While the Sullivan farm continued in its customary practices during the years after the war, the town around it — just like the nation — entered a period erupting with newness. As Americans reset their course for the future, everything was subject to refashioning, and remnants of age-old modes fell away, almost unnoticed. There are family photographs from that time, but the likenesses they capture are incomplete, at best. And there are almost no pictures of the place itself — or the working parts of it anyway. But I was there then, and much of that world is imprinted in my memory. So, perhaps I can make a set of sketches, in words, that show more of the place and its people and their lives as they passed through those years.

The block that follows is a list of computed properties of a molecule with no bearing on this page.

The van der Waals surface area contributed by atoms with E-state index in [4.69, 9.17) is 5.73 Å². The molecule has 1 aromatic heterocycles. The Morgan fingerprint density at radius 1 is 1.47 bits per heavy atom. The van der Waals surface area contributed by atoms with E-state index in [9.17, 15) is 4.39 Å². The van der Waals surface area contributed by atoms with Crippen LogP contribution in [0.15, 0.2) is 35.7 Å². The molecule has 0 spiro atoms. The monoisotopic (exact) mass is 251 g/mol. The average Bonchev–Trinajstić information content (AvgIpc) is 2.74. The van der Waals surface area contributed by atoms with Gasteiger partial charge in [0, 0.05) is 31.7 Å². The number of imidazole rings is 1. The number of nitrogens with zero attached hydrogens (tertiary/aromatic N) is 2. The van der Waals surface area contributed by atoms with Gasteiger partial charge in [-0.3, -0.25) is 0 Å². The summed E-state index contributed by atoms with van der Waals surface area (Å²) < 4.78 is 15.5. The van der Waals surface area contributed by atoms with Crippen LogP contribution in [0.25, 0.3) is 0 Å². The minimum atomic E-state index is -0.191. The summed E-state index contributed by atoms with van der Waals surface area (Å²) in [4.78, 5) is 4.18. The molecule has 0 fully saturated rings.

Continue reading: Saving the Barn
Text and illustrations Copyright © 2018 by Thomas Clasby All rights reserved.
- Sullivan’s Corner: The Backdrop
- Sullivan’s Corner: Who Was There
- Sullivan’s Corner: Saving the Barn
- Sullivan’s Corner: Putting Hay In
- Sullivan’s Corner: The World Nearby
- Sullivan’s Corner: The House on the Corner
- Sullivan’s Corner: The Cows
- Sullivan’s Corner: The Stand
- Sullivan’s Corner: The Land
- Sullivan’s Corner: The Farm in Repose
- Sullivan’s Corner: What Remains